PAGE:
I had two friends die in a fire when I was 12. I have always felt guilty because I know if I was there like we had planned, I would have been the responsibile one to blow out the candles because that’s what I usually did. I couldn’t go like we planned because my best friend’s grandparents were in town unexpectedly and they were prejudice and were uncomfortable with me staying there that night. Then, a couple of years before that we lived in an older house and for some reason our gas was out I think we needed a new water heater and it was my responsibility to do the dishes. We had electric skillet ready to be washed from breakfast. My mother was going to the grocery store and I ran out the door we came back to a house ingulfted in flames. My father and 6 month old brother was in the house. They got out the house just fine but I have always felt it was my fault for being careless. The fire department said there was an electric fire within the wall for days and we were lucky. Then as time goes on life happens. My parent abruptly get divorced after never fighting or arguing to my knowledge, they both forgot the responsibility of having children so at 13 years old I take on responsibility of two kids plus myself and at times my depressed mother who was in a relationship marriage for 19 years now starting over now with three kids. My sister suffered mental illness and was seen as her being a problem child until it was uncontrollable. I always had buffer people to keep me from bad things that were really happening behind the scenes and I have always been at the right place at the right time. Like I could be hanging with friends all day and as soon as I was out of vision from the scene something traumatic and sometimes fatal happened. I’ve never questioned God will for me I just saw it as me being covered by a God who loves me unconditionally. Now I’m 35 and I’m in a marriage to a man that I now can see I hurt that I can’t do anything about and I have eternalized everyone’s hurt and I am paralyzed to even care any more. My sister and her husband have now has lost custody of her children from her drug abuse and negligence and I stepped in thinking I couldn’t be there for her as a child but maybe I could help as an adult and I am clearly being taken advantage of in pretty much every aspect of my like except my own 3 children who like God love me unconditionally. Even DCS is taking advantage of me and I’m now stuck with 7 children with little to no financial assistance, I work 56 hours a week to meet the bare necessities of the children I care for and my life is still not horrible but because I’m not failing like everyone, especially my husband, expected me to do and with minimal help I get the worst mother of the year award. People are not saying that flat out but are insinuating by the remarks about how my kids miss having me to themselves. How does a person get out of the cycle of being guilted into these type of situations?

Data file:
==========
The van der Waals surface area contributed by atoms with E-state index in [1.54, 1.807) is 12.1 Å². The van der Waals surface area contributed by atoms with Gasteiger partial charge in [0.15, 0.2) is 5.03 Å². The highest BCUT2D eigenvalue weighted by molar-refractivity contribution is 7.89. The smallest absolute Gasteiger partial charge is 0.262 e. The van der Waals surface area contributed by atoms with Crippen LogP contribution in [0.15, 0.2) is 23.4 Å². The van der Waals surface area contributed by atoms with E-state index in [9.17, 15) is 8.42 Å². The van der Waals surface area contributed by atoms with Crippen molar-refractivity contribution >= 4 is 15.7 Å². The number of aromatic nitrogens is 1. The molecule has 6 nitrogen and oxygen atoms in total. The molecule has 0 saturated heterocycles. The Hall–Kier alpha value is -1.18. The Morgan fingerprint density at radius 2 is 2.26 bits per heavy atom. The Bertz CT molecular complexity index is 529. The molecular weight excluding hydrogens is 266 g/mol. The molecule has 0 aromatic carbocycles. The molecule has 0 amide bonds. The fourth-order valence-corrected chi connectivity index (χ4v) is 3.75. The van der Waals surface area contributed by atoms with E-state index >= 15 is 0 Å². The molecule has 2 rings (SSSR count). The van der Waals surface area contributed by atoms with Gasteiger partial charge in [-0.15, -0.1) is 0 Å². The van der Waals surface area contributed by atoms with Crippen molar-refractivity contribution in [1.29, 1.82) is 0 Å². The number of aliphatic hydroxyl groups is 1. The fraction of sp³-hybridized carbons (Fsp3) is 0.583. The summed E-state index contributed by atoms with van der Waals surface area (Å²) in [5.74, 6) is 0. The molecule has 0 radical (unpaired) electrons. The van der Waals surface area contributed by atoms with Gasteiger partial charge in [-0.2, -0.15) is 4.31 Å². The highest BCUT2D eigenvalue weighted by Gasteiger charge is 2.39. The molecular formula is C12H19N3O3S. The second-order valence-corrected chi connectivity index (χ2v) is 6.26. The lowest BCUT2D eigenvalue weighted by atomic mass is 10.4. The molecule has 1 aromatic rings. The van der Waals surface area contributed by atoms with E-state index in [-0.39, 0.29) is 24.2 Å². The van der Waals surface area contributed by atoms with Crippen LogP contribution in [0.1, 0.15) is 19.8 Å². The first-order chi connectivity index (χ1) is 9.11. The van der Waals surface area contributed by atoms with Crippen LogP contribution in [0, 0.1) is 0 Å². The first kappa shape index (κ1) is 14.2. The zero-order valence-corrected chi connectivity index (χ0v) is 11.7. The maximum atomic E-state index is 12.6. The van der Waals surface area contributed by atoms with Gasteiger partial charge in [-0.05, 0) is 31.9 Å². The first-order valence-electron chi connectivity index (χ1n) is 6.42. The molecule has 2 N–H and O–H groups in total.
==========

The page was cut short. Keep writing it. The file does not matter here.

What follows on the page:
CrystalSeptember 27th, 2017 at 4:44 PM
Hello. My name is Crystal. The reason I’m posting this comment is because I’ve been dealing with this survivor guilt all my life. You see, my dear Mom, who is sadly now deceased, almost lost me to a miscarriage when I was 8 weeks old. She had 2 miscarriages. I survived; they didn’t. I just wonder: why did I survive, and they didn’t? I’ve tried to get rid of this guilt all my life. My Mom tried to tell me, more than once, that I had no reason to feel guilty. She always missed the 2 babies that passed, but was so happy I survived. In one way, I too am glad i survived. But I can’t escape this guilt.